Pregnancy and balance

Seven's On Call with Dr. Jay Adlersberg
November 13, 2007 9:00:00 PM PST
There is new information about how a woman's body is able to carry extra weight during pregnancy. Seven's On Call with Dr. Jay Adlersberg.

Pregnancy puts between 25 and 40 pounds onto the front of a woman's body. It could pull her off-balance, but it doesn't. The new issue of the Journal Nature tells why. It has to do with the bones in the spine.

Walking while pregnant - it looks natural. According to the study, it is natural, but not simple. It involves a subtle change in a woman's backbone.

"The bones, which stack up on top of each other, referred to as the vertebral bodies, are shaped differently in a woman than in a man," Dr. Jeffrey Gross said.

It appears a woman's lower spine changes in pregnancy to allow her to carry a baby easily.

Normally, the center of gravity is right above the hip, because the hips and pelvis can support the whole body. When you pick up something heavy, it shift your weight forward, so you lean back to re-center the weight.

It seems a conscious process, says Jaclyn Ashear, who is 35 weeks pregnant.

"Your feet and your legs, it's like you're wobbling, you lean back as you walk forward to hold up your stomach," she said.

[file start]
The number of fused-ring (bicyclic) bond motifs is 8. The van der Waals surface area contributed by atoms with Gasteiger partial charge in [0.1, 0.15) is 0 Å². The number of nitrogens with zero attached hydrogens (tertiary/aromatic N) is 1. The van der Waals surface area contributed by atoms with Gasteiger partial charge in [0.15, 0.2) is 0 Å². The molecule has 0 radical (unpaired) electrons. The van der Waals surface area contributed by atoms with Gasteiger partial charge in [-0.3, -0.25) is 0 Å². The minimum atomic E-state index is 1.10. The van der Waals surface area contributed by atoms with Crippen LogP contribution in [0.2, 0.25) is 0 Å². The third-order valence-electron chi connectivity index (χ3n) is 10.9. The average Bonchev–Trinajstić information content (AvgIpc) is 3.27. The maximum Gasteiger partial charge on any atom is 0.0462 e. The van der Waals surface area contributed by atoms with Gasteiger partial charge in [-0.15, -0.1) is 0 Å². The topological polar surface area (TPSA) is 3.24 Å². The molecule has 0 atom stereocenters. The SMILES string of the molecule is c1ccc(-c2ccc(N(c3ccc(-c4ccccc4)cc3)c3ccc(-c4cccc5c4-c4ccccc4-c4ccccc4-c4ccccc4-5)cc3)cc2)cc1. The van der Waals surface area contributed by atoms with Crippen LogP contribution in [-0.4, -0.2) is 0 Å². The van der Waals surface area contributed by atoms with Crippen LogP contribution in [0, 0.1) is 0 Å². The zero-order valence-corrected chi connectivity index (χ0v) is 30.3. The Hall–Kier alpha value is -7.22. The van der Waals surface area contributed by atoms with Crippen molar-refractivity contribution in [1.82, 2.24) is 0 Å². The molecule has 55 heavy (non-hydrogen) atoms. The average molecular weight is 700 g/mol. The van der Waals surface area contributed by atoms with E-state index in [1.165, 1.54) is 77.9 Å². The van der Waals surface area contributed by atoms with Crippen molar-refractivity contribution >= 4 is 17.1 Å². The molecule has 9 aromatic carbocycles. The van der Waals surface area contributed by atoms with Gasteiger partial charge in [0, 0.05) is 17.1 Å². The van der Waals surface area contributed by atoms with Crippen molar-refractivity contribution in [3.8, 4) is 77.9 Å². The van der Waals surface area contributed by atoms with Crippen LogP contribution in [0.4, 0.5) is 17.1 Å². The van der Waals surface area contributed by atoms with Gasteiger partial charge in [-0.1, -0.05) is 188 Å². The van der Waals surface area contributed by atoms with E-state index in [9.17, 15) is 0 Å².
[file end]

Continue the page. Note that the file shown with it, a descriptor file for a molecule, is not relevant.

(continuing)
But a woman's spine repositions her center of gravity naturally, says the report. It's due to her lower vertebral bodies being wedge-shaped, not square, like a man's.

When a baby shifts a woman's center of gravity forward, the wedged-shaped bones allow the lower spine to curve forward. That moves her center back over the hips again.

But there's a price. Ask Alexandra Pena.

"You get a lot of back pain," she said.

"Usually during the visits, there's usually a little bit of comlaining about the back hurting," Dr. William Schweizer said. "Most patients brush it off as being part of normal pregnancy."

It is, because of pressure on the spine's facet joints.

"When the female bends backwards...more weight is put on the facet joints," Dr. Gross said. "And you can see the motion of these joints as I go forward and backward with the spine."

Dr. Gross says pregnant women can reduce this facet joint pressure and pain by avoiding high heels, by not standing in one place for too long and by wearing elastic supports made to reduce stress of the baby's weight on the lower back.